Though Yearning is a well-suited title for the film, the translation of the Japanese title «midareru/乱れる» would actually be «to lose one's composure», «to get confused», or «to be disheveled.»
Reiko’s sense of honor appears to underline something rooted in her very heart and soul. The resistance of her feelings for Kôji seems akin to the codex of honor that samurais displayed in ancient times. Rather than disgracing themselves, they would commit suicide.
If push came to shove, this might very well be Reiko’s choice as well. Her entire character is the embodiment of an idea, an idea that is highly recommendable, but has no place in modern day society. When her former family life is at an end, she is taken advantage of and left with nothing but her dignity. Her sense of honor gives her nothing but grief.
Whether the Japanese codex of honor was maintained in post-war Japan as anything more than an idea, is hard to say. If Yearning is any indication, it appears to have been intact by the mid 1960s, but then again, it might just be a romanticized idea for the benefit of good filmmaking.
Final Verdict for Yearning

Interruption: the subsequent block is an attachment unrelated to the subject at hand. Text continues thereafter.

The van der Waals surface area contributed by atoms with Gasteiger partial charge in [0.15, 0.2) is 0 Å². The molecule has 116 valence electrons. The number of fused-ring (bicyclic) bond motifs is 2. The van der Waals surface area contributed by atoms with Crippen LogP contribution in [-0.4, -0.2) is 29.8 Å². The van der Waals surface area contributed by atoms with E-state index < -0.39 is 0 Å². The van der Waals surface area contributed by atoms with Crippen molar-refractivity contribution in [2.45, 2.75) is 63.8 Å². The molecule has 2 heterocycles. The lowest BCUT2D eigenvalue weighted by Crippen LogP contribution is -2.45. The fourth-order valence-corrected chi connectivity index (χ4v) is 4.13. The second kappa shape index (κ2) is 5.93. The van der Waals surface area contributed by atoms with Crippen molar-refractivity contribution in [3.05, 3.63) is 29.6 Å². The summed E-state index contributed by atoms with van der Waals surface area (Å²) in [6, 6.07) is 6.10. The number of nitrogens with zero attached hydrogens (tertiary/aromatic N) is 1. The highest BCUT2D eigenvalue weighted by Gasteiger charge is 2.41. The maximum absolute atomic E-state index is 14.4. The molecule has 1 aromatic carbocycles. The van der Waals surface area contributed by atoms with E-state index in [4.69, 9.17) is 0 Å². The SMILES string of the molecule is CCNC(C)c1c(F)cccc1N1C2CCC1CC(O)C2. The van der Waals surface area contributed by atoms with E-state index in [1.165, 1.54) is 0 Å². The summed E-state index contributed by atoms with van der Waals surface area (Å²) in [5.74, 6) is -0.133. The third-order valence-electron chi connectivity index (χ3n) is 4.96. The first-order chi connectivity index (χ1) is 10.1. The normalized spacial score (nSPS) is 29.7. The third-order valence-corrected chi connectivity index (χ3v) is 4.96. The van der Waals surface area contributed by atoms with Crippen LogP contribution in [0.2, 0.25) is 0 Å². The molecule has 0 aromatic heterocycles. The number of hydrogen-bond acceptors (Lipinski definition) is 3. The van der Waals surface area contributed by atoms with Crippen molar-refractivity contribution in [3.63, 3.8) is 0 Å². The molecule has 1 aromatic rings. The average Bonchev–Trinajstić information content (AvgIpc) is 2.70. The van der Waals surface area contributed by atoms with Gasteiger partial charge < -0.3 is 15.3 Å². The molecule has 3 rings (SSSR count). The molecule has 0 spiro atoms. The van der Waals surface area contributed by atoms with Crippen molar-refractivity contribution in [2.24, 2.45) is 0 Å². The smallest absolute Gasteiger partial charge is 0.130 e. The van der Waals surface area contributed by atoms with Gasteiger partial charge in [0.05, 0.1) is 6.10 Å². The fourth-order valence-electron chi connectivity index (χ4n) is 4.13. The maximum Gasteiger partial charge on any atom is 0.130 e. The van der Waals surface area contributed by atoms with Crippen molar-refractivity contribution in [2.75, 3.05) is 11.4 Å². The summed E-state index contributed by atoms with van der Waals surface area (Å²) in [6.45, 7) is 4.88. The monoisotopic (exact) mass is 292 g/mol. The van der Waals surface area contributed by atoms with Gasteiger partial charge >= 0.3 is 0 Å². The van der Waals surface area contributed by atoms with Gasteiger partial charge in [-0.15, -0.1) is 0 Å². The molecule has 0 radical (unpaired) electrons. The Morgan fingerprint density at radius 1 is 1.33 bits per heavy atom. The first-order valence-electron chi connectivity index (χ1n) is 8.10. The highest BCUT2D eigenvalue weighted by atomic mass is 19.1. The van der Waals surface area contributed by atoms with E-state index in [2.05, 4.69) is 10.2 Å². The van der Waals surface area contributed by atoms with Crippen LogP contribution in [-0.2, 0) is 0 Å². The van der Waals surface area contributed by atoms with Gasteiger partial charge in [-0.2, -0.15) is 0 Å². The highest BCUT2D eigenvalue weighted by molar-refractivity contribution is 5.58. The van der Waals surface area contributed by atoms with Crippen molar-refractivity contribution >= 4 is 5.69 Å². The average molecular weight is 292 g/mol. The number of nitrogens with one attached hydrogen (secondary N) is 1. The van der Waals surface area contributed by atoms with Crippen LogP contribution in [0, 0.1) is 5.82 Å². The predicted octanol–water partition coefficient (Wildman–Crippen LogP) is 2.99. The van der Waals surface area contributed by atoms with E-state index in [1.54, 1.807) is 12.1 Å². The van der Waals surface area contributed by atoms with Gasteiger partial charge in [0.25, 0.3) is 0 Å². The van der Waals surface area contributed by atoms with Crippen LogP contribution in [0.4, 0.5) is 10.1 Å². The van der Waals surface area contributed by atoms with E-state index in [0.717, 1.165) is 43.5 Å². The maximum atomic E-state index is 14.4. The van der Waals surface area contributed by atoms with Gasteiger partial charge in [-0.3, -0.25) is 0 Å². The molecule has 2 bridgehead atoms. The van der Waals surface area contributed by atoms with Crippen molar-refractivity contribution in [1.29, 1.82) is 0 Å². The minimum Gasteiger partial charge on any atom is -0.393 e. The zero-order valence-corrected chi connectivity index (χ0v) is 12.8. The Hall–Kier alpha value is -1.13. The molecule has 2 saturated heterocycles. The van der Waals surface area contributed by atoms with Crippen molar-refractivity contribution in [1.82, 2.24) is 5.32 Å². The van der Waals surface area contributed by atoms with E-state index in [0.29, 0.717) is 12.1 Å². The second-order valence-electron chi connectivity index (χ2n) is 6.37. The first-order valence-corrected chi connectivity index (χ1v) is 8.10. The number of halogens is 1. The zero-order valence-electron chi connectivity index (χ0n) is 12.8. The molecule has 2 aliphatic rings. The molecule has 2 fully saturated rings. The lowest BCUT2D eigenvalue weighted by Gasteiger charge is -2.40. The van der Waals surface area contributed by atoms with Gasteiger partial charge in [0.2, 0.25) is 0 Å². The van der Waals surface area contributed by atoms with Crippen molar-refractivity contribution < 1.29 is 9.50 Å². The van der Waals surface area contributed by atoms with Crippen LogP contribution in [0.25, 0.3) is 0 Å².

Even though Yearning operates on many levels and reflects many Japanese social difficulties, it never loses its focus on the emotional aspect. It is a love story through and through. This is why it never ceases to engage, and that is also why it became one of Naruse’s most effective dramas.
Due to its melodramatic emphasis, Yearning tends to be ignored when Naruse’s best works are listed. Depending on what you are after, this film might be your worst nightmare or one of the most beautiful Japanese film experiences from the 60s. Either way it is an emotional roller coaster like none other.
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Reverse Shot: Yearning
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Toho Kingdom: Yearning (1964)
Yearning can be hard to find, which might explain why it is often overlooked. For European readers there exists an overpriced Naruse box set on Amazon UK. The good news is that it comes with five Naruse classics in total, all of which are highly recommendable.
For American readers Yearning appears to be available for streaming on The Criterion Channel. This is a streaming service which is untested by JCA, but at least we have yet to come across any disappointing Japanese film releases in The Criterion Collection. In other words, it appears legit, but stream at your own risk.